The Indian Defense Ministry has cancelled a planned $500 million purchase of Spike anti-tank missiles from Rafael in favor of weapons designed and built in India by the government’s own research and development bureau, the DRDO, the Indian Express reported Monday.
The Ministry of Defense has been famously capricious with regards to buying Spikes, but following an emergency buy of 240 missiles and 12 launchers in April, the big buy seemed all but certain, Sputnik reported. New Delhi previously bailed on a Spike purchase in 2011 and again in 2017, both times under the pressure of the DRDO.
Following the conclusion of a deal for 8,356 Spike missiles and 321 launchers in 2014, Rafael set up a joint facility in India with the local Kalyani Group to produce 3,000 of them, but India bailed on the deal in 2017. When the deal was revived in January, it was to be just as before, but now that deal has been “abandoned,” the Indian Express reported.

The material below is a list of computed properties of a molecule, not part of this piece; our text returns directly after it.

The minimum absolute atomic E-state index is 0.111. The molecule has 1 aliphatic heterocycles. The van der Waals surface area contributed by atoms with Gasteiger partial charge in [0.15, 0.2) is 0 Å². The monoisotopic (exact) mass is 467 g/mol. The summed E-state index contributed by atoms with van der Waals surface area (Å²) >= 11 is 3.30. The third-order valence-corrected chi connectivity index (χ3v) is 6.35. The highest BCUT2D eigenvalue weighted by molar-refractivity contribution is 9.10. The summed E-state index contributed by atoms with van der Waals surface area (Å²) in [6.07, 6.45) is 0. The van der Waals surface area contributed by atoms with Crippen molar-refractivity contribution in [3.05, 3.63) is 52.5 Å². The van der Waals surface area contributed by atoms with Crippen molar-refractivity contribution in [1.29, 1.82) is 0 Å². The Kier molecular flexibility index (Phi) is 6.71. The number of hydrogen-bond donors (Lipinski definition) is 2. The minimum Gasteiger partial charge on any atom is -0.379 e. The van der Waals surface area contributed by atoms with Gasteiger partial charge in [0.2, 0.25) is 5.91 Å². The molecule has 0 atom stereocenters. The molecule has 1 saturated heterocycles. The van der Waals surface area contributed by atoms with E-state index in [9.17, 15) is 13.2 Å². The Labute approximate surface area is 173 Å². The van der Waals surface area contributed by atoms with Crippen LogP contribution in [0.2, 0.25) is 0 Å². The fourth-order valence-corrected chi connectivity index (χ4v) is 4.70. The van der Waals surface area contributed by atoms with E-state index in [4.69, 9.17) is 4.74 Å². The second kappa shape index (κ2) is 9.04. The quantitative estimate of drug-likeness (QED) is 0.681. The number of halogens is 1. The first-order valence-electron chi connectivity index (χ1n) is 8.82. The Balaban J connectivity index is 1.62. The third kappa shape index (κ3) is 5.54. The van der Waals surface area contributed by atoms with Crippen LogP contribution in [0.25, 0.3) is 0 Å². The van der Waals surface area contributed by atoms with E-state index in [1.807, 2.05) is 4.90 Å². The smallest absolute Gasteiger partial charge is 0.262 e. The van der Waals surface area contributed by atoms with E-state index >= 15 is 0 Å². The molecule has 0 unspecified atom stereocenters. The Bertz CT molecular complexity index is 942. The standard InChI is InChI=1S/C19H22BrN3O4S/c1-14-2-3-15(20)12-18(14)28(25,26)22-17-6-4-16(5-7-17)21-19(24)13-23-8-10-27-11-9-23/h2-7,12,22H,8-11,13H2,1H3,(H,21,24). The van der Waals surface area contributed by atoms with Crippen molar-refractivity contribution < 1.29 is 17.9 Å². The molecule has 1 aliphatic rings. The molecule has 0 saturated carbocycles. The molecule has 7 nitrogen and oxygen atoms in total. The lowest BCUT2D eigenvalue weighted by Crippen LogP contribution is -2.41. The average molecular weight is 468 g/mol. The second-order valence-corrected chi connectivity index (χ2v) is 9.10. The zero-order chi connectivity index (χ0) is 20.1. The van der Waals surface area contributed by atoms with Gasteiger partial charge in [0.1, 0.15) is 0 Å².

The Defense Ministry has stated it will need about 68,000 anti-tank missiles and about 850 launchers in the next 20 years, so any such deal would be extremely valuable.
Prime Minister Narenda Modi has promoted a “Make-in-India” policy in which the DRDO plays a key role in providing indigenously developed technology instead of leaving the country dependent on foreign purchases. Off-the-shelf buys that don’t include tech transfers have seen cloudy skies since Modi’s initiative began in 2014, especially with the United States.
DRDO tested an indigenously-designed man-portable anti-tank guided missile (MPATGM) it had produced in conjunction with VEM Technologies, Ltd. at its Ahmednagar test range in Maharashtra in September 2018 and now claims it can deliver the weapon by 2021, officials told the Express.
However, the Indian Air Force still has plans to buy other weapons systems from Rafael, including an advanced “bunker buster” version of its Spice-2000 bombs after the penetrator version failed to destroy targets during a February bombing run in Pakistan, Sputnik reported.
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